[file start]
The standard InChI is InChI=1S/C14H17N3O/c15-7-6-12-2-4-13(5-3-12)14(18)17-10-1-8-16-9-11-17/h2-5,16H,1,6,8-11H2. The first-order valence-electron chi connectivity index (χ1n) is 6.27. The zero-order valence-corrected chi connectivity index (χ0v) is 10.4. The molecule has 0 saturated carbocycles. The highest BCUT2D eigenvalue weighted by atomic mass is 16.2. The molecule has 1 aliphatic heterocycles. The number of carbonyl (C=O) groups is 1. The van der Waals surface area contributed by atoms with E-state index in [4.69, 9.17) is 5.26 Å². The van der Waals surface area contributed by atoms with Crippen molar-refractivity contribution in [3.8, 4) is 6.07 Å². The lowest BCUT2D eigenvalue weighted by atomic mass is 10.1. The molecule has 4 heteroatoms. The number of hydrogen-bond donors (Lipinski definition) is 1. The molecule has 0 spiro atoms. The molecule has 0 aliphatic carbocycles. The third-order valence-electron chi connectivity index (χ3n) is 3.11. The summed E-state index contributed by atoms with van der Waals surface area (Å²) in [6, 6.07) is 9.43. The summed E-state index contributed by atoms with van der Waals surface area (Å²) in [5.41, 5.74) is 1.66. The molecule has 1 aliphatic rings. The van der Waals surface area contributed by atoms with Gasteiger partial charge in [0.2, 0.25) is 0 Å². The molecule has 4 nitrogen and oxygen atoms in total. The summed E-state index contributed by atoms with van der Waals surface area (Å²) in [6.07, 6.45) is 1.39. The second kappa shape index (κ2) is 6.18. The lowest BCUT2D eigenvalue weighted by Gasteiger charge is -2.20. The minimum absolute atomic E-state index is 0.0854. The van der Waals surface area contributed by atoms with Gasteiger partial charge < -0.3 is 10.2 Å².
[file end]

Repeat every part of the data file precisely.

The standard InChI is InChI=1S/C14H17N3O/c15-7-6-12-2-4-13(5-3-12)14(18)17-10-1-8-16-9-11-17/h2-5,16H,1,6,8-11H2. The first-order valence-electron chi connectivity index (χ1n) is 6.27. The zero-order valence-corrected chi connectivity index (χ0v) is 10.4. The molecule has 0 saturated carbocycles. The highest BCUT2D eigenvalue weighted by atomic mass is 16.2. The molecule has 1 aliphatic heterocycles. The number of carbonyl (C=O) groups is 1. The van der Waals surface area contributed by atoms with E-state index in [4.69, 9.17) is 5.26 Å². The van der Waals surface area contributed by atoms with Crippen molar-refractivity contribution in [3.8, 4) is 6.07 Å². The lowest BCUT2D eigenvalue weighted by atomic mass is 10.1. The molecule has 4 heteroatoms. The number of hydrogen-bond donors (Lipinski definition) is 1. The molecule has 0 spiro atoms. The molecule has 0 aliphatic carbocycles. The third-order valence-electron chi connectivity index (χ3n) is 3.11. The summed E-state index contributed by atoms with van der Waals surface area (Å²) in [6, 6.07) is 9.43. The summed E-state index contributed by atoms with van der Waals surface area (Å²) in [5.41, 5.74) is 1.66. The molecule has 1 aliphatic rings. The van der Waals surface area contributed by atoms with Gasteiger partial charge in [0.2, 0.25) is 0 Å². The molecule has 4 nitrogen and oxygen atoms in total. The summed E-state index contributed by atoms with van der Waals surface area (Å²) in [6.07, 6.45) is 1.39. The second kappa shape index (κ2) is 6.18. The lowest BCUT2D eigenvalue weighted by Gasteiger charge is -2.20. The minimum absolute atomic E-state index is 0.0854. The van der Waals surface area contributed by atoms with Gasteiger partial charge < -0.3 is 10.2 Å².